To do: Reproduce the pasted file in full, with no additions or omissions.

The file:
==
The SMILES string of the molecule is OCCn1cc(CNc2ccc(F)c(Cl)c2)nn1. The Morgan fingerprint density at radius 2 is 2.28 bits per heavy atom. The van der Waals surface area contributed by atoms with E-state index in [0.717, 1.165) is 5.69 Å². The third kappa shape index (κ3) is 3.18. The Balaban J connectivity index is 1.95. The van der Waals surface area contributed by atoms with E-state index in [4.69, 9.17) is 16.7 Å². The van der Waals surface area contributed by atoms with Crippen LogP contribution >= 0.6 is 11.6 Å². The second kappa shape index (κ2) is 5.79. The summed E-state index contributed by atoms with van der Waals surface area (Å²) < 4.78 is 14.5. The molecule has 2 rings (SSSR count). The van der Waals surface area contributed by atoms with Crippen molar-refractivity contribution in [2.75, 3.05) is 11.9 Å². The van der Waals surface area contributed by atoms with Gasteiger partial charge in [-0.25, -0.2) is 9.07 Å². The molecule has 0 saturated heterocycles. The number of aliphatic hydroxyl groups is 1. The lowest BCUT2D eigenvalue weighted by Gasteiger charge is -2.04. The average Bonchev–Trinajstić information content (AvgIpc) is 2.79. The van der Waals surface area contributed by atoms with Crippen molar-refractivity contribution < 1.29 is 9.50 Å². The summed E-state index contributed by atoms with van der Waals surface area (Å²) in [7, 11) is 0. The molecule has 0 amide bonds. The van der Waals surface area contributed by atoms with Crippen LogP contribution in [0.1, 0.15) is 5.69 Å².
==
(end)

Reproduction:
The SMILES string of the molecule is OCCn1cc(CNc2ccc(F)c(Cl)c2)nn1. The Morgan fingerprint density at radius 2 is 2.28 bits per heavy atom. The van der Waals surface area contributed by atoms with E-state index in [0.717, 1.165) is 5.69 Å². The third kappa shape index (κ3) is 3.18. The Balaban J connectivity index is 1.95. The van der Waals surface area contributed by atoms with E-state index in [4.69, 9.17) is 16.7 Å². The van der Waals surface area contributed by atoms with Crippen LogP contribution >= 0.6 is 11.6 Å². The second kappa shape index (κ2) is 5.79. The summed E-state index contributed by atoms with van der Waals surface area (Å²) < 4.78 is 14.5. The molecule has 2 rings (SSSR count). The van der Waals surface area contributed by atoms with Crippen molar-refractivity contribution in [2.75, 3.05) is 11.9 Å². The van der Waals surface area contributed by atoms with Gasteiger partial charge in [-0.25, -0.2) is 9.07 Å². The molecule has 0 saturated heterocycles. The number of aliphatic hydroxyl groups is 1. The lowest BCUT2D eigenvalue weighted by Gasteiger charge is -2.04. The average Bonchev–Trinajstić information content (AvgIpc) is 2.79. The van der Waals surface area contributed by atoms with Crippen molar-refractivity contribution < 1.29 is 9.50 Å². The summed E-state index contributed by atoms with van der Waals surface area (Å²) in [7, 11) is 0. The molecule has 0 amide bonds. The van der Waals surface area contributed by atoms with Crippen LogP contribution in [0.1, 0.15) is 5.69 Å².